Alex is the founder of 9Kilo Moving, which he started to help people easily find and choose the right moving company to make their move as stress-free and seamless as possible. He has spent over 20 years working in the moving industry, so he knows every aspect of the business and uses his knowledge to write about the industry and give moving advice. More on about us page
Moving homes isn’t something that always comes about from
necessity, or at the milestone of attending University away from home. Often,
you could just want to move, whether it's because better job prospects attract
you or you simply want to get out of where you currently are. It’s not always
important to have a clear, defined reason on why you want to move, as long as
you are sure of it. What does matter is how to decide where to move. It’s great
to have an idea of where you’d like to live next, but there’s a lot of
important things to factor in when deciding this.
After all, you don’t want to leave a small town just to land up in the most packed corner of a big city, or get a better job only to spend hours on your daily commute. We’ve chalked out a guide on how to decide where to move, along with the steps that go with it. Read on for a better idea of where your next home could be so you can move to the next step - planning your move.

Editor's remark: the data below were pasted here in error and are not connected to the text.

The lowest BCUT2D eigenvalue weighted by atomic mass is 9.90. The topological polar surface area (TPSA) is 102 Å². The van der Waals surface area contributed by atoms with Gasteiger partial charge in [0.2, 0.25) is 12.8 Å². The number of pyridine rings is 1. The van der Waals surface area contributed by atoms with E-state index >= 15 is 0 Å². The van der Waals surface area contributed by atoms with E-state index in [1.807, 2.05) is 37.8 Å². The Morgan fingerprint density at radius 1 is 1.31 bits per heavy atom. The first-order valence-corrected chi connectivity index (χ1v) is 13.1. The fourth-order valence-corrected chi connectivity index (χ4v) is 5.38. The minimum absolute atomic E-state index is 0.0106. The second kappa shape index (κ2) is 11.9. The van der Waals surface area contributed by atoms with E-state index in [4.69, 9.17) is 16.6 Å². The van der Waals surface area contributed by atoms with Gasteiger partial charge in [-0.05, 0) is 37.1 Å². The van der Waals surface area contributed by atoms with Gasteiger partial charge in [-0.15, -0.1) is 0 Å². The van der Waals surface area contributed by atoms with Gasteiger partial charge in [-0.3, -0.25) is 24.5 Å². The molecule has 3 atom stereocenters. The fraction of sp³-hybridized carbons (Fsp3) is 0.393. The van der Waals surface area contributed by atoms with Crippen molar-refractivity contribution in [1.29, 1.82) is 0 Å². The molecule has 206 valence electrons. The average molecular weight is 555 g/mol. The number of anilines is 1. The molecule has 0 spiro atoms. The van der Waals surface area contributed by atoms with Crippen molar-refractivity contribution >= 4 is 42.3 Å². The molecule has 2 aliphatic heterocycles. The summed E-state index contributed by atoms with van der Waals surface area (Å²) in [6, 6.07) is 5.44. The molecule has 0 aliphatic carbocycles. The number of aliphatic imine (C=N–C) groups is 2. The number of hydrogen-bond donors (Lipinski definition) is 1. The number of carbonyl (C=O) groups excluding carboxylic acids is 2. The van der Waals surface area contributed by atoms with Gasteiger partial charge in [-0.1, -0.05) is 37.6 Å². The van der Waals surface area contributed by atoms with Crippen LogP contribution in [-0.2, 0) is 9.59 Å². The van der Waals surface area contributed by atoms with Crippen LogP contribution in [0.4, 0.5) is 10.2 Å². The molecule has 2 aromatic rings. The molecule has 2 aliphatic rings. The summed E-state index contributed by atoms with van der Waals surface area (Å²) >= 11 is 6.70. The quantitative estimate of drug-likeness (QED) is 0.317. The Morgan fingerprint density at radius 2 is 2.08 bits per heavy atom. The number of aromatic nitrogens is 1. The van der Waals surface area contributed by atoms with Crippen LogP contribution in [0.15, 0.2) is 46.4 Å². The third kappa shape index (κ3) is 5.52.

CALCULATE MY MOVE
The first step on how to decide where to move is to jot down
all your priorities. Don’t just note these down on your phone or scribble them
on paper scraps - the more organized you are with this, the better it will be.
Additionally, it is unlikely that you will think up all your priorities at
once. You’ll suddenly come to realizations about points you’ve forgotten to
include when out grocery shopping, or in the shower. Keep one neat writing pad
allocated for this so you can note things down in an orderly manner.
Here are some things to think about when deciding what means the most to you:
Do you prefer big and bustling or small and homely, or a mix of both? Does urban city hustle excite you or make you cringe? Do you feel safe and secure away from the rush and closer to nature, or will it soon turn to loneliness and longing for the noise?
A recent graduate is better off in a city that has good job opportunities, a reliable public transport system and affordable housing. A young family needs a safe, homely location with good education, while those that are older nearing retirement or are already retired will want easy access to amenities and ideally some peace and quiet.
See also: 12 Best Places to Raise a Family
Are you someone who gets a thrill out of excelling at your career, or someone who does their job to pay the bills with a string of hobbies on the side? Or, are you a bit of both? Think of what is more important to you - be it the most ideal job setting or a neighborhood that feeds your artistic side, and prioritize what makes you happy.